One solution would be to just delete all the affiliate links from our site and refuse payment for any of our recommendations, but it seemed a little blasphemous to us to just flush money down the toilet. Why give up incidental revenue that doesn’t cost anybody anything extra?

That’s when we came up with a better way: Give all of our affiliate profits to charity, letting any skepticism disappear without allowing the money go to waste. Ultimately, we think this increased trust and goodwill can help us get our message out to more people.

From now on, every time you share our content, you will not only be helping to spread a positive message about money, travel, and happiness — you will be helping to support charity.

Together, we can make this blog go viral and help a lot more people in a lot of different ways.

Reason 2: Celebrating Financial Independence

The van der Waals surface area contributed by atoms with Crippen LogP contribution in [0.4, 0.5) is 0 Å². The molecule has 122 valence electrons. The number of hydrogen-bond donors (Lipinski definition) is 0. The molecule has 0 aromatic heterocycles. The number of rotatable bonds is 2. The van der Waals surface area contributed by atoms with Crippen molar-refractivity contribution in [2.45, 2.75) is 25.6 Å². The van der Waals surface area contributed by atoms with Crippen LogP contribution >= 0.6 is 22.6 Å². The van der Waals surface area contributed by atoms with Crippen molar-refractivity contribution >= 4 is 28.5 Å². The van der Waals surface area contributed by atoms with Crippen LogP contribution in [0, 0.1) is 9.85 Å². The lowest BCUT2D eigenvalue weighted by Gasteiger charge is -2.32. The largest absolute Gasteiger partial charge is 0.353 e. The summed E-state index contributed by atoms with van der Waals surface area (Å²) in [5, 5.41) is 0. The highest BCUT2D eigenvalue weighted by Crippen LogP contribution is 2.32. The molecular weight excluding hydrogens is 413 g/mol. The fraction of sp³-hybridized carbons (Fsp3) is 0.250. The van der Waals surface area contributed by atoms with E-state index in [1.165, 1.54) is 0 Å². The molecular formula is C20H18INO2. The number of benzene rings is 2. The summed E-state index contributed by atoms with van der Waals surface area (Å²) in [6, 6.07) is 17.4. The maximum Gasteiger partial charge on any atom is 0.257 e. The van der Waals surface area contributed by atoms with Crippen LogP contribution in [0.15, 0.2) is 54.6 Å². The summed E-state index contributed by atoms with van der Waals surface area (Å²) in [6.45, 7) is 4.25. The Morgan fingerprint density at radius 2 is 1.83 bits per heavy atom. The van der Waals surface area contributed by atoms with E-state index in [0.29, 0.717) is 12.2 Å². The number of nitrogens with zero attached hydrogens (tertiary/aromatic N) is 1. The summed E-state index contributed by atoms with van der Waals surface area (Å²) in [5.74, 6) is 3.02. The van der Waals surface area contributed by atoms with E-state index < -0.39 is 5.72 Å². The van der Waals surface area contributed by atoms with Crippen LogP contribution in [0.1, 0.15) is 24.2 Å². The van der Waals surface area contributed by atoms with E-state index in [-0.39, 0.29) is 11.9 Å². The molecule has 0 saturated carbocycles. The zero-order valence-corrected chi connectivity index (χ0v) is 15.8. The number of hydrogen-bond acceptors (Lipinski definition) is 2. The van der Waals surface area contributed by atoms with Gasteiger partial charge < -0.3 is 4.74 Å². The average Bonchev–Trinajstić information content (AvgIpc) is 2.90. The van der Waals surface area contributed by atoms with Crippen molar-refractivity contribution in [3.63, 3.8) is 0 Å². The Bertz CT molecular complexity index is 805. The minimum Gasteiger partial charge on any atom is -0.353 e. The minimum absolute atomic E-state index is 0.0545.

Although we’re far from filthy rich, we are financially independent. If we never earned another penny from work again as long as we live, we could likely survive on investment income alone forever (mostly because we keep our spending low).

That doesn’t mean we never want to make any more money. More money is great! But it does mean that we don’t absolutely need more. We always said to ourselves that once we reached that level of freedom, we’d give something back.

Starting our blog in the first place was one way to do that — we wanted to share everything we’d learned the hard way ourselves, for free. Dedicating the blog’s affiliate profits to charity is just a natural extension of that original idea. It lets us help even more people.

Reason 3: Making Better Millionaires

This website encourages readers to spend less money, make more of it, and invest the difference. Most people who follow this basic advice will become wealthy in the long run. In turn, that means we’ll have the ear of more and more wealthy people as time goes on.

But the type of person who gets rich by these methods isn’t exactly normal. When you grow your wealth by appreciating nature instead of luxury, shunning fancy cars, and learning to be happy with less, you’ll naturally start to think, “What do I need all this money for anyway?”

Photo of moonrise at the beach
Taking in a Florida moonrise for $0. The good life doesn’t have to cost a lot.